Vitamin D Deficiency Symptoms and Risks

Feeling tired, run down, achy, depressed? You may be suffering from Vitamin D deficiency. Vitamin D deficiency is an oft-overlooked health problem with sometimes serious complications.Tired_Business_Woman

What is the best way to get your Vitamin D? Sunshine! The lighter your skin, the less sun exposure you require. If you have Irish/Scandinavian skin like myself, you get a sunburn from the time it takes you to walk from the parking lot to the grocery store, and so fifteen minutes a day of sun exposure should be sufficient. However, those with darker complexions — for example, people of African descent — may need up to 10 times that number to make the same amount of Vitamin D.

One of my lovely Dominican friends who decided to move to our freezing section of the United States was having lots of colds, bronchitis, and strep infections. I suggested that she might be suffering from lack of Vitamin D since she was not getting the sunshine she was used to, and that she needed to start supplementing. (Yes, I’m one of those nosy type of friends.) After a few months on Vitamin D, her immune system definitely improved, and she stopped getting every cold and bug that her family and coworkers exposed her to.

In climates that are very hot or very cold, where no one wants to spend time outside, Vitamin D deficiency is a widespread problem. People who live in the Middle East, for example, have a very high risk for Vitamin D deficiency. My sister lived along the Persian Gulf for three years and developed a Vitamin D deficiency. Her symptoms included extreme fatigue, extremity pain and tingling. She could not figure out what was wrong with her. Eventually, her doctor had her Vitamin D levels tested, and she was very low. After a few months of supplementing, her symptoms improved.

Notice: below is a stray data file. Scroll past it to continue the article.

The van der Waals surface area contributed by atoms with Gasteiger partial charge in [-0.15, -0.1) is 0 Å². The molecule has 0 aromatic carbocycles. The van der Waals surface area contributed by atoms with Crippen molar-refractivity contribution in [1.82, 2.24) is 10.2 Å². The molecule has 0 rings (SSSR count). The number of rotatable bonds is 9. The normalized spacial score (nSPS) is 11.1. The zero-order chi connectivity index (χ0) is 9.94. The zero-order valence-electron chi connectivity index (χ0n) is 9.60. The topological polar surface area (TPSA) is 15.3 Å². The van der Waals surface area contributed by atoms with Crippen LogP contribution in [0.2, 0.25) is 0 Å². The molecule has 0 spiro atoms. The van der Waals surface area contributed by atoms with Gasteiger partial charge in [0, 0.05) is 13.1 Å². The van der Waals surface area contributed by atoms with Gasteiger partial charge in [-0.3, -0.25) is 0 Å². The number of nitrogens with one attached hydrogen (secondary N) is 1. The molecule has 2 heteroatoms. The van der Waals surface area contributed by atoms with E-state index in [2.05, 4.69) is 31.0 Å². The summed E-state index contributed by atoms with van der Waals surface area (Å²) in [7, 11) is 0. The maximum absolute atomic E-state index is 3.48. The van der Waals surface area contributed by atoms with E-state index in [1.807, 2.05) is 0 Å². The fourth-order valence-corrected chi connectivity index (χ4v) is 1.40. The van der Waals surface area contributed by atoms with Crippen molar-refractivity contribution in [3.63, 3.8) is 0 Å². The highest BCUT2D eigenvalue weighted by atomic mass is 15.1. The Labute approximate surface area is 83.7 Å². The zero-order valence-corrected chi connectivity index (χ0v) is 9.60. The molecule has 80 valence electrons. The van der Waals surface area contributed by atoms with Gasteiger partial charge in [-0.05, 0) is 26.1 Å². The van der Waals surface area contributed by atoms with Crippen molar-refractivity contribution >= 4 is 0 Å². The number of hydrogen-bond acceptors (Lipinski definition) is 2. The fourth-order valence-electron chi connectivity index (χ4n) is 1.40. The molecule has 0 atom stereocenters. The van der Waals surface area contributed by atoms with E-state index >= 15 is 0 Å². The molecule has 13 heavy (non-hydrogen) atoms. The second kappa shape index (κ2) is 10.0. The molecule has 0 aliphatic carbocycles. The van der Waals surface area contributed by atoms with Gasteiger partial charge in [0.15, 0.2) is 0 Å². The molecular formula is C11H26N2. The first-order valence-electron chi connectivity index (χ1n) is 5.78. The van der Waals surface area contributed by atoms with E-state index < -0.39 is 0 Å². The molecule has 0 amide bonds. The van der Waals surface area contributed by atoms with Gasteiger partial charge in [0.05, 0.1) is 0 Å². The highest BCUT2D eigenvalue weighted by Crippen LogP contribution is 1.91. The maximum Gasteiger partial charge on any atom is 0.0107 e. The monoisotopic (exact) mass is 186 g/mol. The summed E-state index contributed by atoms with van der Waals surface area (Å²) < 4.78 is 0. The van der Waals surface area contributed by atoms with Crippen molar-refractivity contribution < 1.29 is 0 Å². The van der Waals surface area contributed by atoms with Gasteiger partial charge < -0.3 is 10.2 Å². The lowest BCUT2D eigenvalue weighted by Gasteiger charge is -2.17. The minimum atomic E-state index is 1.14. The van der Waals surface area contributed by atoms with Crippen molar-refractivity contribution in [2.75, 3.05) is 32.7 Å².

Even in the U.S., however, it is estimated that almost one-third of the population are deficient in Vitamin D.

Symptoms of Vitamin D deficiency include:Christmas and New Orleans Trip 1110

  • Fatigue
  • Depression
  • Bone pain
  • Muscle weakness

You are considered at risk for Vitamin D deficiency if you fall under any of these categories:

  • Diabetic
  • Over age 50
  • Overweight
  • Have Crohn’s, celiac, or any inflammatory bowel disease
  • Have dark skin

Low Vitamin D levels are linked with these health problems:

  • Influenza
  • Psoriasis
  • Periodontal Disease
  • Chronic kidney disease
  • Asthma
  • Congestive heart failure
  • Cancer

Scary, huh? There is a dispute in the medical community about how much Vitamin D you should take, but, honestly, the FDA suggested levels are MUCH TOO LOW. Dr. Mercola of natural health fame recommends 8,000 IUs per day for adults. I personally take 3,000 IUs a day. When I’m sick, I take more. (Vitamin D has been shown to help fight infections). My father, who is diabetic, takes 10,000 IUs a day. This is what we both need to maintain our proper levels. We are both very white, and spend most of our time inside, staring at our respective computers. If you are also a computer nerd, please consider supplementing your Vitamin D.

Do you feel that you could be deficient in Vitamin D? Your health care provider can run a blood test and check your Vitamin D levels to see if you are deficient or not. Some health professionals recommend testing every six months.

If you’re unable to get enough sun on a daily basis and/or are having any of the symptoms above, consider supplementing with quality Vitamin D3 (cholecalciferol).

 

 

 

DISCLAIMER: I am NOT a doctor, nor do I play one on TV. I am not offering medical advice. This site is for edu-tainment purposes only! EDU-TAINMENT!